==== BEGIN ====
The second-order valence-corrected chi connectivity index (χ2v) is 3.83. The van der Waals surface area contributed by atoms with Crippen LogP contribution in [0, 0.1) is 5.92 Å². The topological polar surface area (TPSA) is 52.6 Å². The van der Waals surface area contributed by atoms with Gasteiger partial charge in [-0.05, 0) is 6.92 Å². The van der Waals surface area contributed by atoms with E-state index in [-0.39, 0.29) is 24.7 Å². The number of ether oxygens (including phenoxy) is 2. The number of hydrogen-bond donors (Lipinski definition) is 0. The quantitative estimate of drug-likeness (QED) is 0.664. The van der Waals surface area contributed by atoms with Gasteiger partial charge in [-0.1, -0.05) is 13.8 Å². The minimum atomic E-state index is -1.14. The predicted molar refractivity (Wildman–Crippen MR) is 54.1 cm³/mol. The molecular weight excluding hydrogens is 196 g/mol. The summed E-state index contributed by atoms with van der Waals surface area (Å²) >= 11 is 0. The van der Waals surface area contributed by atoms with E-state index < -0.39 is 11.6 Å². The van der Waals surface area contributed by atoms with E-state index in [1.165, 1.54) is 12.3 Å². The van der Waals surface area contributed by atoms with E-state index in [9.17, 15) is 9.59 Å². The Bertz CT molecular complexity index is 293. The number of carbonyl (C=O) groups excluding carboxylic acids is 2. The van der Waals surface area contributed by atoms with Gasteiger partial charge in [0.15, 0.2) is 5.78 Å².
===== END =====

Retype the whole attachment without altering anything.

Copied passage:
The second-order valence-corrected chi connectivity index (χ2v) is 3.83. The van der Waals surface area contributed by atoms with Crippen LogP contribution in [0, 0.1) is 5.92 Å². The topological polar surface area (TPSA) is 52.6 Å². The van der Waals surface area contributed by atoms with Gasteiger partial charge in [-0.05, 0) is 6.92 Å². The van der Waals surface area contributed by atoms with E-state index in [-0.39, 0.29) is 24.7 Å². The number of ether oxygens (including phenoxy) is 2. The number of hydrogen-bond donors (Lipinski definition) is 0. The quantitative estimate of drug-likeness (QED) is 0.664. The van der Waals surface area contributed by atoms with Gasteiger partial charge in [-0.1, -0.05) is 13.8 Å². The minimum atomic E-state index is -1.14. The predicted molar refractivity (Wildman–Crippen MR) is 54.1 cm³/mol. The molecular weight excluding hydrogens is 196 g/mol. The summed E-state index contributed by atoms with van der Waals surface area (Å²) >= 11 is 0. The van der Waals surface area contributed by atoms with E-state index < -0.39 is 11.6 Å². The van der Waals surface area contributed by atoms with E-state index in [1.165, 1.54) is 12.3 Å². The van der Waals surface area contributed by atoms with E-state index in [9.17, 15) is 9.59 Å². The Bertz CT molecular complexity index is 293. The number of carbonyl (C=O) groups excluding carboxylic acids is 2. The van der Waals surface area contributed by atoms with Gasteiger partial charge in [0.15, 0.2) is 5.78 Å².